It was the fatal flaw of humanity which Nature, in one shape or another, stamps ineffaceably on all her productions, either to imply that they are temporary and finite, or that their perfection must be wrought by toil and pain. The crimson hand expressed the ineludible gripe in which mortality clutches the highest and purest of earthly mould, degrading them into kindred with the lowest, and even with the very brutes, like whom their visible frames return to dust. In this manner, selecting it as the symbol of his wife's liability to sin, sorrow, decay, and death, Aylmer's sombre imagination was not long in rendering the birthmark a frightful object, causing him more trouble and horror than ever Georgiana's beauty, whether of soul or sense, had given him delight.

Related Characters: Aylmer, Georgiana
Related Symbols: The Birthmark
Page Number: 179
Explanation and Analysis:

This passage explains Aylmer’s revulsion to the birthmark on Georgiana’s cheek, which drives the entire plot of the story. The birthmark is fundamentally a mark of nature, and it acts as a reminder that nature’s creations, particularly humans, can never attain perfection and will eventually perish. The narrator implies that the hand shape of the birthmark represents the hand of mortality grasping Georgiana. Despite Georgiana’s perfection in every other way, her mortality makes her ultimately no better or more important than all the far more flawed people who exist.

Aylmer takes the birthmark not only as a reminder of Georgiana’s eventual death, but also as a symbol that she has the potential to lack morality. As a result of all this, Aylmer becomes so disgusted with the birthmark that it wipes out all the happiness he could have drawn from all the perfect aspects of his wife.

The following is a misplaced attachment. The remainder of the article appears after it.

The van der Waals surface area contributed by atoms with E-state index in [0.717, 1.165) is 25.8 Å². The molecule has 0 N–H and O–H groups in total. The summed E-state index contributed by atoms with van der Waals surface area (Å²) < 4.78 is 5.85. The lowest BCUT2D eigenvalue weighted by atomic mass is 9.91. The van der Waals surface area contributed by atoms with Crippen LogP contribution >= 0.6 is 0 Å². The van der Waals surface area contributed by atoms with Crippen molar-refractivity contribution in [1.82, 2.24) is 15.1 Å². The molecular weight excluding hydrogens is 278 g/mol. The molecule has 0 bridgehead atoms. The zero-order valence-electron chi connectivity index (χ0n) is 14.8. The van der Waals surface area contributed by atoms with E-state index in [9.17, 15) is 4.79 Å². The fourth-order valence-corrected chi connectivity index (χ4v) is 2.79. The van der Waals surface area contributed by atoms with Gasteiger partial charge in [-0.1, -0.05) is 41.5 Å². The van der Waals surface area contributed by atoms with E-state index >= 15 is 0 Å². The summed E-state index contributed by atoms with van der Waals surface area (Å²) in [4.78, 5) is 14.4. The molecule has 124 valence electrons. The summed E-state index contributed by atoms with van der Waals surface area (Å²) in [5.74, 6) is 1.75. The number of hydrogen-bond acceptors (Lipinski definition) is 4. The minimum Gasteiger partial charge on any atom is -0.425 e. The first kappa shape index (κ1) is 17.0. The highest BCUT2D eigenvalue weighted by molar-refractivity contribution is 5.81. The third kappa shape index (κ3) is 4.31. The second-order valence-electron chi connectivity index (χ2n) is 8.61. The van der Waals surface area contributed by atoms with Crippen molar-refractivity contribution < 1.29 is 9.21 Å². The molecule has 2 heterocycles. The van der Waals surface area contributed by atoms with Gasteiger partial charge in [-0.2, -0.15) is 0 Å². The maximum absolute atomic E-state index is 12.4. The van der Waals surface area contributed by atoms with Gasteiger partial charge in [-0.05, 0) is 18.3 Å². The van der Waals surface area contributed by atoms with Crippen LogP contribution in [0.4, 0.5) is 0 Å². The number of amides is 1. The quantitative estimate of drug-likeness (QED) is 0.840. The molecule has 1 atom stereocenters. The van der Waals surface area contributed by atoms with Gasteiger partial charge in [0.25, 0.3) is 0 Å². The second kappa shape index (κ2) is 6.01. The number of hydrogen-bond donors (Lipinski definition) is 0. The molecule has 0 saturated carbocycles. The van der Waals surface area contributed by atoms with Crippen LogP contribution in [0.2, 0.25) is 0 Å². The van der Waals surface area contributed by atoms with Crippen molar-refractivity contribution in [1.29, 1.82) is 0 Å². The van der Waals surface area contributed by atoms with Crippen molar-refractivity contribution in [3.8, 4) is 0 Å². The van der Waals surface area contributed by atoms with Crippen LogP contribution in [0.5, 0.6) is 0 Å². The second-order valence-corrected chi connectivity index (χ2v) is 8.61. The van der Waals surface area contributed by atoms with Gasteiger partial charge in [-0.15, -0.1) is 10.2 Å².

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I have already given this matter the deepest thought—thought which might almost have enlightened me to create a being less perfect than yourself. Georgiana, you have led me deeper than ever into the heart of science. I feel myself fully competent to render this dear cheek as faultless as its fellow; and then, most beloved, what will be my triumph when I shall have corrected what Nature left imperfect in her fairest work! Even Pygmalion, when his sculptured woman assumed life, felt not greater ecstasy than mine will be.

Related Characters: Aylmer (speaker), Georgiana
Related Symbols: The Birthmark
Page Number: 181
Explanation and Analysis:

In this passage, Aylmer attempts to reassure Georgiana that he can definitely remove the birthmark as she has suggested he do. At the beginning of the story, the narrator remarked that Aylmer’s love of Georgiana could only match his love of science if the two loves were somehow joined together. Here, Aylmer expresses his delight that the two will, in fact, be joined as he uses his scientific wisdom to make his wife into a creature he can admire without reserve.